"Yeah, why'd you name me Emily?"

"In honor of my sister-in-law." She looks incredulous. "It's a perfectly lovely name."

"Oh, I agree," she says, looking over my shoulder at the next person stepping to the stage for their spot at karaoke. We both applaud for Jeff, who notices us in the corner and waves. "The whole thing's just weird."

"What's weird about it? Are you mad?"

"No, I'm not mad." She throws a barbed smile across the table. "Doesn't seem like enough people read it for me to be upset by it."

"Okay, that's sort of a cheap shot."

"I've earned it." The last dribbles of her cocktail trickle down the corner of her mouth and she motions for another. "It's weird because, you know, like you were saying last night. You have this issue with actors and acting because it's just, what, pretending? Lying?" I nod. "Then what's writing?"

"You have a point, but I think it's more complicated than that." I snatch an ice cube from her now-empty glass. "With acting, you're a participant in it. You're pretending to be something you aren't. With writing, though, you're creating a whole world, usually one that's a lot better than the one you're really in." The ice hitting my front teeth shoots me shivers. "Or at least more interesting."

"And in your 'better' world, I have red hair?"

"I had to set you apart."

"But you made me not me."

"I didn't know you." I scavenge my tongue for words. "I don't know you. So I had to create you."

"Is that how you do things, then? Just make it up as you go along?" The last syllable of her sentence lands simultaneously with the clomp of her next drink being plopped on the hardwood table.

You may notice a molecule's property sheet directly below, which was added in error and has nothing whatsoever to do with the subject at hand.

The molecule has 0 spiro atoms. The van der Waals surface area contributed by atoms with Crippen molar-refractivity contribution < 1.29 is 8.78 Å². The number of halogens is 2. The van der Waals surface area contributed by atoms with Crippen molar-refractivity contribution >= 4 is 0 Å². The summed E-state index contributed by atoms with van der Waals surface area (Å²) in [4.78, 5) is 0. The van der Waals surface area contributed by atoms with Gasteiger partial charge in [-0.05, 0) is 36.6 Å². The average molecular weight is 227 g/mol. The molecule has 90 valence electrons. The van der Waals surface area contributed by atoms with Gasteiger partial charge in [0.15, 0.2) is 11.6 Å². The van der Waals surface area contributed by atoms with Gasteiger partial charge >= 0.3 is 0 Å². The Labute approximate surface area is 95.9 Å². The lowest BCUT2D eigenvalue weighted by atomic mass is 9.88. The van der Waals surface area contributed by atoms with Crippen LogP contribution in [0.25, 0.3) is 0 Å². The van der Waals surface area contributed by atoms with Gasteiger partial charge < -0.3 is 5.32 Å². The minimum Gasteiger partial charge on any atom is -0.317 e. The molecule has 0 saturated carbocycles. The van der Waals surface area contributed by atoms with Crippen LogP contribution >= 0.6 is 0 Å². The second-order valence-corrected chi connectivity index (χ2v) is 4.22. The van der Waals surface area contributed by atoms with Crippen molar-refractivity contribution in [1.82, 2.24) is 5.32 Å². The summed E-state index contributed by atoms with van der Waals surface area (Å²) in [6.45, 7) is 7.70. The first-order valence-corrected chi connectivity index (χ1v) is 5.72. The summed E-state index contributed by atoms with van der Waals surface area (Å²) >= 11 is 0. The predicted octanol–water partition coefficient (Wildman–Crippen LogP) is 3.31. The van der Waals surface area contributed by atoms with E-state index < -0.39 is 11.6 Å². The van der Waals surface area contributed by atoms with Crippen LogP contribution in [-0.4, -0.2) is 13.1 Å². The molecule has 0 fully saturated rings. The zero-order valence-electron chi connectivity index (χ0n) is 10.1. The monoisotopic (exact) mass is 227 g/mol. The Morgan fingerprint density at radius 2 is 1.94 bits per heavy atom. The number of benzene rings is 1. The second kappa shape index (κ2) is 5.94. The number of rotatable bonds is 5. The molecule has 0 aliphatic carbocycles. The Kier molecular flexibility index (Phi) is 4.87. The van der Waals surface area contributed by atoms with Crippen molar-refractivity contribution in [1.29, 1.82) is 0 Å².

"Isn't that how you do it? Isn't that how we all do it?"

"Writers, maybe. But not actors." She takes a first sip and relishes it like a Monet. "We're all about preparation. Legwork. Understanding what's going on so you can understand what comes next."

"Meh." I wave a dismissive hand. "I'd much rather make things up whole cloth."

"And that," she says, "is why you came to a bar at midnight on a Wednesday to read a book in the corner instead of doing something fun with people. You're inventing connections with fictional characters in lieu of--"

"I'm going to have to stop you there." She cocks a curious eyebrow. "You just got sorta riled up and an accent slipped out. Where are you from?"

"Raleigh, North Carolina."


"You gonna change it when you inevitably write about this? You're too provocative a conversationalist that you made me regress to my childhood diction?"

"Nah," I say, "I've made up enough stuff about you. I'll keep this one in."

"You flatter yourself." She points at her glass. "It's the vodka more than it is the conversation." She tosses a playful wink--a now-unmistakably southern one, at that--over her glasses and across the table. "I'm gonna go sit back with my friends. You can join us if you promise not to make up more stuff about me."

"I can't make that promise." I dig in my pocket for a ten. "But maybe I can buy you a drink instead."

"I don't take candy from strangers," she says, rising to her feet. "Good luck with the stories. Go see some more plays."

"I think I've got two more this week."

"Hope I'm in 'em."

"Me too. Gotta see you in action to pull back those layers." She double-taps the table and walks away.

"Hey, wait," I call out. She turns around and looks back at me. "Are you really from Raleigh?"

She smiles. "Maybe. Or maybe I'm just a good actress."

I go back to my book, enjoy a tonic water, and try to figure out which parts of you I created, which parts are real, and if the difference is all that important.

Here's to stories.


Sarah said...

This was awesomely uncomfortable. And I like it a lot, especially the end. How much do we make up? It's a good question. Something to ponder.

Claire Valene Bagley said...

Great follow up.

Hand shakes all around.

AzĂșcar said...



ashley said...

This is refreshingly honest, and you explore a lot of interesting themes.